DIY Slipper Chair Slipcovers



How to make slipcovers for slipper and/or occasional chairs /




Hello friends!  Hope this post finds you well and enjoying the last days of summer before the back to school craziness starts!




How to make slipcovers for armless / occasional / slipper chairs /



As you’ll recall, my ongoing project this summer has been giving our dining room a Chihuly inspired makeover.  I recently shared how I repurposed an 80s hutch into a modern sideboard / buffet / server.   Continuing with my mission to lighten and brighten up the room, my daughter and I made neutral  slipcovers for the two floral slipper chairs that were neither light nor bright.

(FYI: I don’t want to reveal the whole room until I’ve shared all the other projects, so these pics will be slightly bare!)



Do you have any slipcovers in your home??  Would you like to know how to easily make some?!   While I may have fallen out of like with their dark floral pattern, I still LOVE our slipper chairs.  We use them as extra dining room seating, and they are frequently used in the adjoining living room when we’re entertaining.   They have a wide bottom ( 24  x  20 ), they’re sturdy, comfortable and portable.  (Plus, who knows, maybe years down the road I’ll fall back in like with burgandy!)  Deciding to keep the chairs and make slipcovers was a no brainer.




Because we were covering up a dark pattern (and wanted to avoid lining the slipcovers) we needed a heavy weight fabric with a tight weave.   Unfortunately, the drop cloth I planned on using had too loose of a weave, and the floral pattern bled through.   I ended up purchasing 4 yards of natural duck cloth at Joann Fabric.  FYI:  While I’m very happy with the outcome, the duck cloth was not the easiest fabric choice for the draping technique we used to make the slipcovers, because it had no give.   So, before heading to the fabric store, consider WHAT you’ll be covering and HOW you’ll be covering it.  You’ll thank yourself later 😉 !




We made the slipcovers out of three pieces of fabric: The chair back and seat front is one continuous piece of fabric and there are two side panels.  That’s it!  The first thing we did was drape the duckcloth over the chair, keeping a little fold of fabric that will be “tucked” between the seat back and seat bottom on the finished slipcover.



Duck cloth was used to make slipcovers for an armless chair /



Before cutting the fabric length, we decided that our slipcovers would have a simple hem, extending 2 inches past the seat bottom.   You’ll have to determine how you plan on finishing your slipcovers.   You could add piping, a ruffle or pleated skirt, grossgrain ribbon, etc.   When you see the finished dining room, you’ll understand why I opted for a simple slipcover!  😉  You can see the simple fold of fabric in the photo below.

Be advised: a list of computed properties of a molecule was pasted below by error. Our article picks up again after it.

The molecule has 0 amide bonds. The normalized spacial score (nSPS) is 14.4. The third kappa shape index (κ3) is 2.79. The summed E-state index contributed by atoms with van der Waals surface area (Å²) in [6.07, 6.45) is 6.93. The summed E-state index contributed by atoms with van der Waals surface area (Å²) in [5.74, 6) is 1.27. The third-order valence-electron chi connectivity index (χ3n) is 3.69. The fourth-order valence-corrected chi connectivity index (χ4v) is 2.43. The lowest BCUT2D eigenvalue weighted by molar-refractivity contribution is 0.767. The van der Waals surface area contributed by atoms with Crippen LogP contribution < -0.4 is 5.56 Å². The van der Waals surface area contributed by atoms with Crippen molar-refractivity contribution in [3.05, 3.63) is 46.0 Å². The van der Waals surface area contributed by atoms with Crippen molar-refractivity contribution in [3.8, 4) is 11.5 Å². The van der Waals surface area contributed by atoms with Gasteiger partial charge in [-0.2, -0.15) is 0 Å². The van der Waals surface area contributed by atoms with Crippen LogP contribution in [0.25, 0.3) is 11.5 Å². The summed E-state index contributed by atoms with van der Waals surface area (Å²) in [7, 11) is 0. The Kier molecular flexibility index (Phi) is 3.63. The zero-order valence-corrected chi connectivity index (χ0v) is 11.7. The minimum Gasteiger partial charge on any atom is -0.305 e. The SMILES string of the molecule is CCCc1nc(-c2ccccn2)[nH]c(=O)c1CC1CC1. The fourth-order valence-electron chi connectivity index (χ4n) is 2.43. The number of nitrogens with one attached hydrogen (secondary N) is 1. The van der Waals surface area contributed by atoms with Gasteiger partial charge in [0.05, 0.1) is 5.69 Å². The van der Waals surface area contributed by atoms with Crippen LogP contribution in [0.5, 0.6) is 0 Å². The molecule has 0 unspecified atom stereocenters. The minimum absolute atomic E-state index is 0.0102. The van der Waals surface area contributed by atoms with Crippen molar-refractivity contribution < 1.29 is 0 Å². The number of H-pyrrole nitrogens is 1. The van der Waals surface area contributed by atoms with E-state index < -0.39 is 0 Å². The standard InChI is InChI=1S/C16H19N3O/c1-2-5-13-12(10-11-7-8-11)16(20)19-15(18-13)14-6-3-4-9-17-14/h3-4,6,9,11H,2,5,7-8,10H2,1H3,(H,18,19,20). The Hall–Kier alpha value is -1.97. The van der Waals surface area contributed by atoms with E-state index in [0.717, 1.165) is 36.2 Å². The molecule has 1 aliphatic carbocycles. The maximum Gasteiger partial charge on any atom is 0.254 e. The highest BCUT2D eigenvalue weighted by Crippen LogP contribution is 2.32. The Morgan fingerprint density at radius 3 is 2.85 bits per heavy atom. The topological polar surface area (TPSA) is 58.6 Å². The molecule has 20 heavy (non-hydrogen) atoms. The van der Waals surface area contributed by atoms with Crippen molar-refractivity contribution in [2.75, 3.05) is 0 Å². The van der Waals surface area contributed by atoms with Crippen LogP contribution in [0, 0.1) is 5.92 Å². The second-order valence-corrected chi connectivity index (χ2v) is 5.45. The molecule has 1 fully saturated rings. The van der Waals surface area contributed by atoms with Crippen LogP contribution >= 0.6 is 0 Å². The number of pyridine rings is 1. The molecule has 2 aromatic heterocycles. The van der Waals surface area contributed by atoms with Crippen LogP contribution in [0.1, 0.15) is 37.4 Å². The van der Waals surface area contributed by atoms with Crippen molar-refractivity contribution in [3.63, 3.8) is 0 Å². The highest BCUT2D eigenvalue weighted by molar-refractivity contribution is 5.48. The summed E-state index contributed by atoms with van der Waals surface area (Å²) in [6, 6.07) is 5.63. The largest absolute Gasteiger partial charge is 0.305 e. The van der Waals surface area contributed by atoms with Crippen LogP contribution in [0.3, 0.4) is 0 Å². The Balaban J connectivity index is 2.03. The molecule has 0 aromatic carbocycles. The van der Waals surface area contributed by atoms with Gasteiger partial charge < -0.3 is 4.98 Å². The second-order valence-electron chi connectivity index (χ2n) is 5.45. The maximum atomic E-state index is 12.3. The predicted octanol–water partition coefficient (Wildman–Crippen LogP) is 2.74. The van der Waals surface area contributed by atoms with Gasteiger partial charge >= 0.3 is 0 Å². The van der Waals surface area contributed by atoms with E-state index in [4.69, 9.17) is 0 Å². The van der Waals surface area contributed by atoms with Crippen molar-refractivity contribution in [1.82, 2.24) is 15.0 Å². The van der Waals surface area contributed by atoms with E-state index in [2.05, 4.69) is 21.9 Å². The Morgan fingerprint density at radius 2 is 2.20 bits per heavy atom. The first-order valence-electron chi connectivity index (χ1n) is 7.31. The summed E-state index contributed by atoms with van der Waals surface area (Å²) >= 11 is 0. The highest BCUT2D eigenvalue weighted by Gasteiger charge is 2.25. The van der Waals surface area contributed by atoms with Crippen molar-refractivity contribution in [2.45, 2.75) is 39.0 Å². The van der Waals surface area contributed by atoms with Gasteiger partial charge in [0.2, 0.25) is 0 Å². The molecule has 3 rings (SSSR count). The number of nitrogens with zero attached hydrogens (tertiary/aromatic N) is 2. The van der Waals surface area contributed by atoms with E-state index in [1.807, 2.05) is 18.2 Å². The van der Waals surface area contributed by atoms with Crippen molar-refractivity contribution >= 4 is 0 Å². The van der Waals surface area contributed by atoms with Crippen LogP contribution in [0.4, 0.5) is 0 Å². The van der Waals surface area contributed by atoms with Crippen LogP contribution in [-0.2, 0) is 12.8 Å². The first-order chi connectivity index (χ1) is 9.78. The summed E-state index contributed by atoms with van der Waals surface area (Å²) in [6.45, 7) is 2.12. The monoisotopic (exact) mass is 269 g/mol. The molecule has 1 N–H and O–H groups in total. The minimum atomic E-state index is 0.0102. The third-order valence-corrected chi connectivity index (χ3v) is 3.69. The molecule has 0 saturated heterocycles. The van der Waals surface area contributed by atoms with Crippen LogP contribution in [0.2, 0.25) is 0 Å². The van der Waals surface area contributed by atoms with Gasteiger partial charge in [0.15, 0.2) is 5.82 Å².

How to make slipcovers for an armless chair /


The side panels were draped as well.  If you don’t have an extra pair of hands like I did, a couple of strategically placed straight pins will help hold the side panel in place while you’re pinning it to the center panel.   “Just keep pinning …  just keep pinning”.  Butt your pins next to each other around the side panel.   When you’re happy with your pin placement, trim off the extra fabric, keeping one inch for seam allowance.   I’m not going to lie to you. After pricking my thumb one too many times, I started cursing my chairs’ lovely rounded corners.  The stiff duck cloth was harder to manipulate around the curves than a softer, more stretchy fabric would be.  If your occasional chairs don’t have rounded corners, (and many don’t) YAY you!!



How to make slipcovers for an armless / occasional / slipper chair /



You are now ready to sew your seams; remove the pins; and pray it fits!!  Once again, full disclosure.  My sweet daughter is an accomplished seamstress, while I still struggle (and curse; and blame my high school home economics teacher for shaming me!)  But lucky me.   I’ve been nuturing, feeding and clothing (not to mention all the stamps in her passport) this child for 17 years.  No one gets a free ride in this house.  You bet I asked for her assistance.  After the blood (pricked thumbs), sweat (Seattle heat wave and no AC!!), and tears (remember those rounded corners?!) I wanted these slipcovers to look good!  My wompy seams would just not be good enough.  😉


IMO, a slipcover that can’t be thrown in the laundry has no value, so make sure you finish your seams with a zig-zag or similar stitch!  After all your effort, you don’t want an unraveled mess the first time you throw them in the wash.  😀


The floral slipper chairs now have a sleek modern look.  And these pillows!!



How to make slipper / occasional chair slipcovers /



Who knew you could buy an embroidered pillow for $10?!  You can if you shop Target’s clearance end caps!  Seriously.  I’m not sure I could make these pillows for $10.   I’ll keep the pillow fabric I purchased for another project!  😀


///  PIN FOR LATER ///



DIY slipper chair slipcovers /